Blair's casino comment cheers Yarmouth

The mood at Yarmouth is upbeat after Tony Blair announced that the Government hoped to bring forward proposals to introduce regional casinos “very shortly”.

The mood at Yarmouth is upbeat after Tony Blair announced that the Government hoped to bring forward proposals to introduce regional casinos “very shortly”.

The comment, made during Prime Minister's questions, gave town leaders hope that the casino, seen as the biggest piece in the town's regeneration puzzle, would go ahead.

Yarmouth's jubilation in January at being the only east-coast venue to be awarded one of a new generation of large casinos was dashed after the casino bill was defeated in the Lords in March by just three votes.

But the town's leaders welcomed news that secretary of state for Culture, Media and Sport Tessa Jowell would make an announcement in the next two weeks on plans to push forward the 16 regional casinos.

Unlike the divide at parliamentary level, there is unanimity among Yarmouth politicians about the huge significance of the casino as a regeneration tool - but the Norfolk resort has until now been left in limbo while Mrs Jowell found a path through the constitutional mess.

Barry Coleman, the leader of the council, said it had been important that an announcement was made before the end of May as otherwise there had been a chance that nothing would have been done until the next session of parliament, which could have put off investors.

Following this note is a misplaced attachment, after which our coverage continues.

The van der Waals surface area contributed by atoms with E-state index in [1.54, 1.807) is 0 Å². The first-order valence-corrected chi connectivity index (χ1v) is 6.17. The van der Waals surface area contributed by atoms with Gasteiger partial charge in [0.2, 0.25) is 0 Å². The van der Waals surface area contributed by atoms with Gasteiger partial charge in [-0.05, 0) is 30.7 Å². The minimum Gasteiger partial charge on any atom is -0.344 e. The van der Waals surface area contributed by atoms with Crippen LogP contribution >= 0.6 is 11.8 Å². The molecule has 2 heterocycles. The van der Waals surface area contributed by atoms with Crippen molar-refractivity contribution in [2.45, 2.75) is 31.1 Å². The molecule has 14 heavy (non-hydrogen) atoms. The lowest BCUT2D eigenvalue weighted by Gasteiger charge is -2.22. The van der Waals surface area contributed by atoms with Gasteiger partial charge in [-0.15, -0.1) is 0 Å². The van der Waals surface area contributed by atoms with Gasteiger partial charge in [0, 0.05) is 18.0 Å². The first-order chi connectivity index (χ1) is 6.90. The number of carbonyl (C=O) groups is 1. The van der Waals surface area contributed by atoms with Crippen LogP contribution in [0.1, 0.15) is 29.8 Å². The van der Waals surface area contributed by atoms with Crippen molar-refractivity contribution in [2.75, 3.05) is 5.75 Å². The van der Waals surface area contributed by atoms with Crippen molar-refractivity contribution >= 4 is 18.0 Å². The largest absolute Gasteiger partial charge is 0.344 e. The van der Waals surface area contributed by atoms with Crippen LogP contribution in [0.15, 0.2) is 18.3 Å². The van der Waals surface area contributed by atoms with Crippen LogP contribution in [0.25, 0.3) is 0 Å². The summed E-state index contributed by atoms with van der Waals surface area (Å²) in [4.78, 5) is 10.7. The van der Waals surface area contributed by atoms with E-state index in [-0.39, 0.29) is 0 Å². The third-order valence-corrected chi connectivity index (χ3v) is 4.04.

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“If the government are willing to reconsider the proposals that would be good news,” he said.

“A decision needs to be made one way or the other as no one will send any money until they know. We could then plough on with our consultation which is on hold at the moment,” he added.

Labour leader Trevor Wainwright said: “I am sure that the announcement will be positive. We thought all along that it would come back to the Commons and I am really pleased that it has come back so quickly.”

Yarmouth council regeneration officer Jo Butcher said: “Such an announcement would generate confidence which would produce positive outcomes for the borough.”

But she said that without knowing what the new proposals were she could not speculate on what the council next move would be.

Parliamentary approval of the venues chosen had been seen then as a mere rubber-stamping exercise, but a growing wave of sympathy for Blackpool - shunned for the single super-casino licence in favour of Manchester - led to the defeat in the Lords.

Critics said the government should have introduced separate votes for the super-casino and the 16 smaller ones, including Yarmouth's.

The stakes are high for the town, with the casino set to bring an estimated 1,500 new jobs, 10,000 extra visitors and £40m annually in extra revenue.

Mr Blair also raised the prospect yesterday that super-casinos could be built in both Blackpool and Manchester, saying: “Personally I have never seen the reason why we should have Blackpool and Manchester pitted against each other. If the investment is there and able to be done lets do both of them.”

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